When did it ever get so hard to think of something good

May 10, 2017 11:36 AM

High frequency trading replaced vinyl records and pit trading. Then we figured out that we can increase the production of oil in America using hydraulic fracking techniques. Well, we knew about it, but when we saw an opportunity to really crank up the volume, we didn’t hesitate. Sure, we let OPEC go ahead try to readjust the market by never pulling back production for a few years and sending WTI prices under $30. But we’re Americans. We learn, adjust and adapt. By the time WTI prices went back up to $50 this year, we were ready with lower operating costs and more efficient technology to make more money on a lower cost barrel. See, we had it all figured out by dumbing it all down. 

Now here we are. Another month going by where oil is not really going too far down, but we know it’s not going too far up. We have created a range that is more of a vacuum. Every few months we change the parameters, but it’s the same old range trading. No news about an extended production cut from OPEC will move the needle. Say there’s a possibility of higher demand in the US as we run our refineries at record levels. Nope, not even a Spock eyebrow raised. How about an impending doom and gloom scenario for higher rates and tighter credit to really stick it to producers far and wide. Nah, we’ll believe it when we see it. All that’s left now is for everyone to just keep walking down the cattle chute. Follow the herd in front of you and try not to move too far ahead or fall back too far. It’s a scary time when all we can do is follow along. Gone are the days when we had to think about everything and there were plenty of things to think about. Now we’re here and it’s not the happy place that we all thought it was going to be when we built the Emerald City. Trading without thinking. Thinking less about hedging and all the while all we want is to get a nice bonus for playing the game at the end of the year. Well, it’s never been easy and it’s also never been this hard. The hardest market to trade is always the one that only goes sideways. Yay.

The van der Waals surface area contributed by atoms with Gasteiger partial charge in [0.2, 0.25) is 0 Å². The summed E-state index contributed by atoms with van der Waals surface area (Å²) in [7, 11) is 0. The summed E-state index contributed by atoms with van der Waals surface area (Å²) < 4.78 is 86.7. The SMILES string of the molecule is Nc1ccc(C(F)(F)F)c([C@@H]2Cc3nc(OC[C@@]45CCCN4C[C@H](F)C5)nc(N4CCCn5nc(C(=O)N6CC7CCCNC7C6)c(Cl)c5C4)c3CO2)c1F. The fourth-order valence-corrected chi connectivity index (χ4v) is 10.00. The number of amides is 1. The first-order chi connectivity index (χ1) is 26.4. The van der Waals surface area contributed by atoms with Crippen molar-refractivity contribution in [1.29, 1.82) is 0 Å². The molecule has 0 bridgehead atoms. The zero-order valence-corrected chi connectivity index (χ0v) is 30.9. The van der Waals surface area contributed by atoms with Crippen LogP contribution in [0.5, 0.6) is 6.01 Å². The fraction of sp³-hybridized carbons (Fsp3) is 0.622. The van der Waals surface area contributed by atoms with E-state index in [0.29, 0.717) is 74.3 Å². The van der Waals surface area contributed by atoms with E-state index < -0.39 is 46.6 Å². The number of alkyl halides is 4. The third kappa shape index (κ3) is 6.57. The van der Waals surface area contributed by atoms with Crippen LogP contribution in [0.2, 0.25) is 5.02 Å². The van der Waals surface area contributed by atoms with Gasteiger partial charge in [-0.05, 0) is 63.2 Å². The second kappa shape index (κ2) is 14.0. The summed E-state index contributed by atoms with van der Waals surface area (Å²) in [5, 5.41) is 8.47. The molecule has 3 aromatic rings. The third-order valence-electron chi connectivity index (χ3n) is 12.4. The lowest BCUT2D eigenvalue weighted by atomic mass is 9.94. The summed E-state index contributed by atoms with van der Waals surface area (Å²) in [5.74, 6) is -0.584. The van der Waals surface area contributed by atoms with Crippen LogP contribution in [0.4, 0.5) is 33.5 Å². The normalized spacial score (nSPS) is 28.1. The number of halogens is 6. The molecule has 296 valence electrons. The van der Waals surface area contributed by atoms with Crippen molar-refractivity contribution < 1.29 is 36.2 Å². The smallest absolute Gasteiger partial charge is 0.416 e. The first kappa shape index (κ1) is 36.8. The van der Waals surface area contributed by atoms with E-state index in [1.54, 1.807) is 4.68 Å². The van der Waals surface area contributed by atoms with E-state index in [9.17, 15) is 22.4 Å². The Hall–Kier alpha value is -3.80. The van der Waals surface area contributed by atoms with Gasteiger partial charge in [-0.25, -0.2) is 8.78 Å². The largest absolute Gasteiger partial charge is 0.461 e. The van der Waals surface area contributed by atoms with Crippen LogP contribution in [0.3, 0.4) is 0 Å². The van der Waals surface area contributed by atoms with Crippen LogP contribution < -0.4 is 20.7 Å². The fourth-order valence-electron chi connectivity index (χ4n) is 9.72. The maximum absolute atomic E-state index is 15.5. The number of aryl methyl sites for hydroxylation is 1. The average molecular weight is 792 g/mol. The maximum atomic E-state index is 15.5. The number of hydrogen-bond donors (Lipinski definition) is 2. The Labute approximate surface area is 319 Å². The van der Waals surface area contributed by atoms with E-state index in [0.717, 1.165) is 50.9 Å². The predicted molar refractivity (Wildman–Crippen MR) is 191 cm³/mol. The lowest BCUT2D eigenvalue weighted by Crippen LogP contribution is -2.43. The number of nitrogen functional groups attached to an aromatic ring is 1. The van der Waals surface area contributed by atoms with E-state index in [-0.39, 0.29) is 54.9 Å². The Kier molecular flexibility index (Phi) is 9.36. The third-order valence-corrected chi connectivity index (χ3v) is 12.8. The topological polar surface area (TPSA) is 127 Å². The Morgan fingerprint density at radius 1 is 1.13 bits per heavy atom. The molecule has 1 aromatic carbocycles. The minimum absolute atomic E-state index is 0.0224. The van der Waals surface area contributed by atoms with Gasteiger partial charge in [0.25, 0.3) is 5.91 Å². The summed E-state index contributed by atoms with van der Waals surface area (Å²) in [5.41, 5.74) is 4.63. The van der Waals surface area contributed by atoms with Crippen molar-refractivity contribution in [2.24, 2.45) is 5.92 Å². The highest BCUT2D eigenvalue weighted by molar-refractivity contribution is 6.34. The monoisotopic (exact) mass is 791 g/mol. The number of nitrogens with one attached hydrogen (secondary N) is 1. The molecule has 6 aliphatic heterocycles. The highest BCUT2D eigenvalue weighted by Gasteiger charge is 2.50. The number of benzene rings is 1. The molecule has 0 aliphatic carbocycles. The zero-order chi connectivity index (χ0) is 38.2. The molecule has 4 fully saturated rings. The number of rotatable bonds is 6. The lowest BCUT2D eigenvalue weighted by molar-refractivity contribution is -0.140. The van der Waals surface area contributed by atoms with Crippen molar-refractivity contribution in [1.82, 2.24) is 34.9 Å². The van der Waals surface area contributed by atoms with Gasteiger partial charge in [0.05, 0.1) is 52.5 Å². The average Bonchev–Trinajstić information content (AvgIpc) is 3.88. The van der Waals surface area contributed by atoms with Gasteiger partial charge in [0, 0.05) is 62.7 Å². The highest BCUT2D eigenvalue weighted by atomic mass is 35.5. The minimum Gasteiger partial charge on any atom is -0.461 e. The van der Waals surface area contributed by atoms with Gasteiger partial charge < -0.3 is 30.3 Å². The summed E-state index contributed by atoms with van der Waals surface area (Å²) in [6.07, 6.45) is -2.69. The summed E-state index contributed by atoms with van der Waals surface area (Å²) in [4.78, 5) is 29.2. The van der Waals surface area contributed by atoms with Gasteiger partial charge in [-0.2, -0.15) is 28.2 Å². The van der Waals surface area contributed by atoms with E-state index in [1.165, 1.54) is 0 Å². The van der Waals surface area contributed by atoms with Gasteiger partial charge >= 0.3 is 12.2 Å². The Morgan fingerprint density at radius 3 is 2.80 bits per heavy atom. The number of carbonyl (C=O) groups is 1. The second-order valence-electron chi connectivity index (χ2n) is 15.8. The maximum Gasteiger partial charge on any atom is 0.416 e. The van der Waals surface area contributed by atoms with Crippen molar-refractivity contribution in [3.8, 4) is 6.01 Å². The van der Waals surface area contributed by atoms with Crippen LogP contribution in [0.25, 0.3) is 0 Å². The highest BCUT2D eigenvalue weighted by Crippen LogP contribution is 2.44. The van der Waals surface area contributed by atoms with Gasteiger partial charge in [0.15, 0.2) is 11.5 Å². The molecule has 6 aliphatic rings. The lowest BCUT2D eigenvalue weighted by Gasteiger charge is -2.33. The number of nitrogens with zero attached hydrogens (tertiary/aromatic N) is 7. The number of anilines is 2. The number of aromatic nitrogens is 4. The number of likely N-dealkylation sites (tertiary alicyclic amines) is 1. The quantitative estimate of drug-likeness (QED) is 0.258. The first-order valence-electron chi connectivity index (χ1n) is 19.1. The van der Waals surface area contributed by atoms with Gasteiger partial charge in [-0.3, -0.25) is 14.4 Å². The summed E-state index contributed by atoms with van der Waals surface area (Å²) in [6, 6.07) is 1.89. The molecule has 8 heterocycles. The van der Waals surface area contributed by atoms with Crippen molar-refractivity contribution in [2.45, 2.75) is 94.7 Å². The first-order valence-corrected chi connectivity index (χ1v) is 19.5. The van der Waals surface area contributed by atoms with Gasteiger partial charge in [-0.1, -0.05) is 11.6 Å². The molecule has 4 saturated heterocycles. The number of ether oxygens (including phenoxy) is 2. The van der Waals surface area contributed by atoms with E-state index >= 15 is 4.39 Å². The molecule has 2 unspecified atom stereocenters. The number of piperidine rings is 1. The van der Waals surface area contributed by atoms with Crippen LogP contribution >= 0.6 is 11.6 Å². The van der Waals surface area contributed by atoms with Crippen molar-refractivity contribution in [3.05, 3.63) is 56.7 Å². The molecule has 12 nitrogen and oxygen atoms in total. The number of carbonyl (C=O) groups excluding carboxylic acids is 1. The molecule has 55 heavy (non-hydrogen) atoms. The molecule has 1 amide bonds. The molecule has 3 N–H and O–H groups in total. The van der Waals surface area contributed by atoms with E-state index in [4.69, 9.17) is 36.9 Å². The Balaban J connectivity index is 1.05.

Crude: And another month bites the dust. It’s hard to believe that we’re already moving along to the CLM7 contract. We now pivot past the last month of the year and that should be worth something to everyone trying to play the cash and financial markets. We kick off with resistance here at 4664, 4730 and 4850. We’ll look back lower to support at 4510, 4460 and 4350. We’ll also change the lead spread and the front spread moves up to CLM7/CLN7 and start with resistance at –32, -25 and –13. Support comes back to –44, -57 and –65. Let’s get this week done right and the new contract back in play. Don’t lose your way; follow the Dollar, follow the dream. 

Gasoline: OK laziness has been set aside and I’m moving ahead the RBM17 contract. We can start with resistance here at 15052, 15270 and 15438. Support looks below to 14856, 14660 and 14475. The front spread moves to RBM7/RBN7. Resistance at +25, +110 and +200. Support to –55, -124 and –190. The RBM7/CLM7 gets resistance at 1676, 1770. Support falls to 1603, 1542. 

Distillate: The calendar keeps us moving and we are focused on the HOM17 contract. We’ll get resistance here at 14585, 14775, and 14955. Support looks back to 14366, 14135, and 13988. The front spread bumps up to HOM7/HON7. Resistance here looks at –48, +35. Support holds down to –76, -88. The crack moves up to HOM7/CLM7 Resistance at 1511, 1576. Support back to 1439, 1366. 

Macro Fundamentals: Oh where are all the Funds hiding these days? Oil certainly isn’t one of the smart picks these days. No-body can blame them for not wanting in ever again though. Who wants to put on a trade for months that only moves about 10% in one direction and then corrects 10% in the other direction. They have better luck trading Bonds with that sort of movement. Which of course is where they are all headed until the game gets too overcrowded there. So we wait. Again. Import/Export Prices (0.1; 0.1) at 8:30am ET if anyone cares. More Fed speak later in the day. 

About the Author

Carl Larry is Director of Business Development Consultant for Oil and Gas at Frost & Sullivan. Follow him on Twitter (@oiloutlooks) or on his website. He can also be reached at carl.larry@frost.com